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1. Bypassing the once-per-year IRA rollover rule
“The biggest one is breaking the one-per-year IRA to IRA rollover rule,” Appleby told CNBC. “And that happens because people are impatient.”
Generally, you can’t make more than one IRA rollover from the same IRA within a 12-month period, she explained. Otherwise, you must include the rollover in gross income, and it may be subject to a 10% early withdrawal penalty before age 59½.
Plus, the IRS treats the additional rollover as an excess contribution, which triggers a 6% levy per year for every year the money stays in the new IRA.
2. Missing the 60-day rollover deadline
Another common mistake is missing the 60-day retirement plan rollover deadline, Appleby said.
You have 60 days to complete a retirement plan or IRA rollover and the clock starts ticking when you receive the proceeds, she explained.
“People have good intentions and then life happens,” she said. Generally, missing the 60-day deadline means treating the money as a taxable distribution — unless you qualify for an IRS waiver.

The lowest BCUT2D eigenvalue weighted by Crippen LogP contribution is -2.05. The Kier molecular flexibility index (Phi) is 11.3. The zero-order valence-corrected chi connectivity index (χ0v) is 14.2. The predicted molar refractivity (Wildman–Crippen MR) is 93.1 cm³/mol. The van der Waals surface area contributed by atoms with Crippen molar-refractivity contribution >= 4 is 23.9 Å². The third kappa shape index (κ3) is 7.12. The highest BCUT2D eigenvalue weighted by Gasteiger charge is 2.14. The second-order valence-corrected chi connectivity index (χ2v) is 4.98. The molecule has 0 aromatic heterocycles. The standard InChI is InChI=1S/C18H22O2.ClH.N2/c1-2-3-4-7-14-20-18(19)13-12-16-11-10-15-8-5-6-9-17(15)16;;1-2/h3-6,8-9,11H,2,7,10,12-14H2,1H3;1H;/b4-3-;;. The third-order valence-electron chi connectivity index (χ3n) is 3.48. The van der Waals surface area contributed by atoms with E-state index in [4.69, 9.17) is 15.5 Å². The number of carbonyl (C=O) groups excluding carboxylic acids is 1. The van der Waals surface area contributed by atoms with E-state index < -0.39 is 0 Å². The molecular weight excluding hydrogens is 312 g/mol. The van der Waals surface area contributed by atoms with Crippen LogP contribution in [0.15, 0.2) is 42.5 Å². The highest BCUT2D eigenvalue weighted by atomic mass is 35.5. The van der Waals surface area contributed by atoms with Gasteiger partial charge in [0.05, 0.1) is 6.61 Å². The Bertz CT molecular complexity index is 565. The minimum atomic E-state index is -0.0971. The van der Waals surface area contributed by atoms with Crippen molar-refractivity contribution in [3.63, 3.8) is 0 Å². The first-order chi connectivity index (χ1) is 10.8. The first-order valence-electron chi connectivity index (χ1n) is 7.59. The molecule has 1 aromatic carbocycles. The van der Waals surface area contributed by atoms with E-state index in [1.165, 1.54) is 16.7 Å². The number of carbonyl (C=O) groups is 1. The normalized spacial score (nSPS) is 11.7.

3. Losing eligibility for the 10% penalty exception
Most retirement plan distributions are taxable and trigger a 10% early withdrawal penalty unless you qualify for one of the exceptions.
However, these exceptions are account-specific and may not apply after transferring money from a 401(k) to IRA, or vice versa. “That happens quite a lot,” Appleby said.
For example, there’s a 10% penalty exception of up to $10,000 for first-time homebuyers for IRAs, but not 401(k) plans. And there’s no exception for leaving your job at age 55 or older, known as “separation from service,” when pulling the money from an IRA. That’s typically in play for employer plans such as 401(k)s.
That’s why you need to check the list before rolling over funds to see if you lose eligibility for certain exceptions, she said.